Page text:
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What is a brain or spinal cord tumour?

A brain or spinal cord tumour starts when abnormal cells grow and form a mass or a lump. The tumour may be benign or malignant, but both types can be serious and may need urgent treatment. Brain and spinal cord tumours are also called central nervous system or CNS tumours.

How are brain tumours classified?

Brain tumours are often classified as benign or malignant. These terms are also used for tumours in other parts of the body. But with brain tumours the difference is not as clear.

Benign tumours – Benign brain tumours usually grow slowly and are unlikely to spread. A benign tumour may grow and affect how the brain works. This can  be life-threatening and may need urgent treatment. Sometimes a benign tumour can change over time and become malignant.

Malignant tumours – A malignant brain tumour may be called brain cancer. Some malignant brain tumours grow slowly, while others grow rapidly. They are considered life-threatening because they may grow larger, spread within the brain or to the spinal cord, or come back after treatment.

What types of tumours are there?

The brain is made up of different tissues and cells, which can develop into different types of tumours. There are more than 40 types of primary brain and spinal cord tumours. They can start in any part of the brain or spinal cord. Tumours are classified based on the type of cell they start in and how the cells are likely to behave (based on their genetic make-up). Gliomas are the most common type of malignant brain tumour.

Common types of primary brain tumours

Glioma tumours – These tumours start in the glial (neuroglia) cells of the brain.

astrocytomastarts in glial cells called astrocytes; may be benign or malignant
glioblastoma (GBM)type of malignant astrocytoma; may develop from a slow-growing astrocytoma; makes up more than half of all gliomas; common in both adults and children
ependymomastarts in glial cells called ependymal cells; more common in children than adults; may be benign or malignant
oligodendrogliomastarts in glial cells called oligodendrocytes, more common in younger adults; malignant, may be slow or fast growing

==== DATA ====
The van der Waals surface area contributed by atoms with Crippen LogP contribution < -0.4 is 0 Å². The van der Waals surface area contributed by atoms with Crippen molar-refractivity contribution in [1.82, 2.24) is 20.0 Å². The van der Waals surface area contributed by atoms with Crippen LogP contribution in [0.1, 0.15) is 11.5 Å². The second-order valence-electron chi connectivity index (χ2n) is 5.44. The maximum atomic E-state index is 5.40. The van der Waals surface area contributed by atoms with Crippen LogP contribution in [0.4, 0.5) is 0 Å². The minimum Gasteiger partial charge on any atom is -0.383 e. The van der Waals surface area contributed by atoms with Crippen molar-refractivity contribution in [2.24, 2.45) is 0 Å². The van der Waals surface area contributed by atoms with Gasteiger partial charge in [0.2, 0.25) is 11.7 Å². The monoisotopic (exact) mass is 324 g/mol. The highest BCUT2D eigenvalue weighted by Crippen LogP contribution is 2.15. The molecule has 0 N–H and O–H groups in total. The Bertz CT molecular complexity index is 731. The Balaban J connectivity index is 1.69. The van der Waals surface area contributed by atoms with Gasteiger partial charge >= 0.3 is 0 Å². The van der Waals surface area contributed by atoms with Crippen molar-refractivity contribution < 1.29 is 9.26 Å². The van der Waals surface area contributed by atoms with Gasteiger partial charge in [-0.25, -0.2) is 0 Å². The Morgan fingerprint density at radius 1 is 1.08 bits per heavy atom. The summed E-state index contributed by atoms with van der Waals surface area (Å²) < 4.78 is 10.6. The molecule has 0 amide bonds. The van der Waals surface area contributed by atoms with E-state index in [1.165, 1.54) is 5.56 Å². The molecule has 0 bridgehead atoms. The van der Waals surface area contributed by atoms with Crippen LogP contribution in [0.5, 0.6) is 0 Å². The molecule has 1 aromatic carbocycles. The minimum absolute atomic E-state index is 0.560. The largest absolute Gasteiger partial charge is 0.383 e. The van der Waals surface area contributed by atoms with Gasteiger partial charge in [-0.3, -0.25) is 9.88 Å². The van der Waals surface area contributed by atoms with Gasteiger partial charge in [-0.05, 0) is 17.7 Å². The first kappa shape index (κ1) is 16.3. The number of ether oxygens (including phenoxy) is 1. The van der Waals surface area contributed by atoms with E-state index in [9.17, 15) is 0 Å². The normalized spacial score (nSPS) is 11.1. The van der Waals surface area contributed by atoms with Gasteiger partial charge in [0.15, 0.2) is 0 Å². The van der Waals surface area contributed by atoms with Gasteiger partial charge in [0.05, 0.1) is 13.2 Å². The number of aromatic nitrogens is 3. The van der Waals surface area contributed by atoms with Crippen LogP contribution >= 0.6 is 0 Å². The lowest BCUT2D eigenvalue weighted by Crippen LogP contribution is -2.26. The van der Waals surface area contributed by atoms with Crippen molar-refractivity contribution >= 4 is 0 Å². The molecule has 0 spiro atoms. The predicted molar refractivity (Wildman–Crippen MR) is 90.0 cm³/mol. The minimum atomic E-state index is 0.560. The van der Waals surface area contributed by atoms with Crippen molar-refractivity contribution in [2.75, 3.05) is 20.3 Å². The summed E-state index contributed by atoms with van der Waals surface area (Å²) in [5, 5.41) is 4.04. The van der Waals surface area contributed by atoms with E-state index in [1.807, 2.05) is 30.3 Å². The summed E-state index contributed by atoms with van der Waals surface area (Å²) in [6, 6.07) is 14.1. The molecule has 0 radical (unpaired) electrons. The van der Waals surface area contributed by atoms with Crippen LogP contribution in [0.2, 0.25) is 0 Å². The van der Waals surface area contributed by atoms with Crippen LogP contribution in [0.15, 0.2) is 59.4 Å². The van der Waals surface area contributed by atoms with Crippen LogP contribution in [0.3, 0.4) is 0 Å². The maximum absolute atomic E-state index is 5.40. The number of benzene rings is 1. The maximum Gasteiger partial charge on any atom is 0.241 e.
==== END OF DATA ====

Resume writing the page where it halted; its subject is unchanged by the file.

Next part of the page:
Non-glioma tumours – These tumours start in other types of cells found in the brain.

medulloblastomamalignant tumour; starts in the cerebellum; more common in children, rare in adults
meningiomastarts in the membranes (meninges) covering the brain and spinal cord; most common primary brain tumour, usually benign and slow growing
pituitary tumourstarts in the pituitary gland; usually benign
schwannomastarts in Schwann cells, which surround nerves in the brain, usually benign, includes vestibular schwannomas (also called acoustic neuromas)

How common are they?

Every year an estimated 1900 malignant brain tumours are diagnosed in Australia. They are more common in men than women, and can affect people of any age. About 100 children aged 0–14 are diagnosed each year.

Benign brain and spinal cord tumours are more common than malignant tumours. Data is not collected by every Australian state, but in 2017 there were more than 1200 benign brain and spinal cord tumours in Victoria, Queensland and Western Australia combined.

Brain tumours in children

The information on our website is for adults with brain tumours. Brain tumours in children often form in different parts of the brain to adults, and may have different treatments and outlook.

In Australia, about 100 children aged 0–14 are diagnosed with a malignant brain or spinal cord tumour each year.

Children are more likely to develop tumours in the lower part of the brain, which includes the areas that control sleep/wake functions, movement and  coordination.

Gliomas and medulloblastomas are the most common types of brain tumours in children.

Prognosis – In general, children diagnosed with a malignant tumour will have a better outlook than adults. In many children, treatment will cause all signs of the cancer to disappear. Because a child’s nervous system is still developing, some children may have physical, behavioural or learning difficulties as a result of the tumour or treatment.

Health professionals to see – Doctors who specialise in treating children and young adults are called paediatricians. Some hospitals have play, music or art therapists, who can help children cope with the side effects of treatment. Rehabilitation will also be important.

Treatment – Talk to your child’s medical team about treatment options, what to expect and your concerns.

Support – The hospital social worker can link you to support services, and provide practical and emotional support. Organisations that offer support for families, young adults and children affected by cancer include:

Download our booklet ‘Talking to Kids About Cancer’

Listen to our podcast episode ‘Explaining Cancer to Kids’

Featured resources

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This information is reviewed by

This information was last reviewed in May 2022 by the following expert content reviewers: A/Prof Lindy Jeffree, Neurosurgeon, Royal Brisbane and Women’s Hospital, QLD; Emma Daly, Neuro-oncology Clinical Nurse Consultant, Cabrini Health, VIC; A/Prof Andrew Davidson, Neurosurgeon, Victorian Gamma Knife Service, Peter MacCallum Cancer Centre and Department of Neurosurgery, Royal Melbourne Hospital, VIC; Beth Doggett, Consumer; Kate Fernandez, 13 11 20 Consultant, Cancer Council SA; Melissa Harrison, Allied Health Manager and Senior Neurological Physiotherapist, Advance Rehab Centre, NSW; A/Prof Rosemary Harrup, Director, Cancer and Blood Services, Royal Hobart Hospital, TAS; A/Prof Eng-Siew Koh, Radiation Oncologist, Liverpool Cancer Therapy Centre, Liverpool Hospital and University of New South Wales, NSW; Andy Stokes,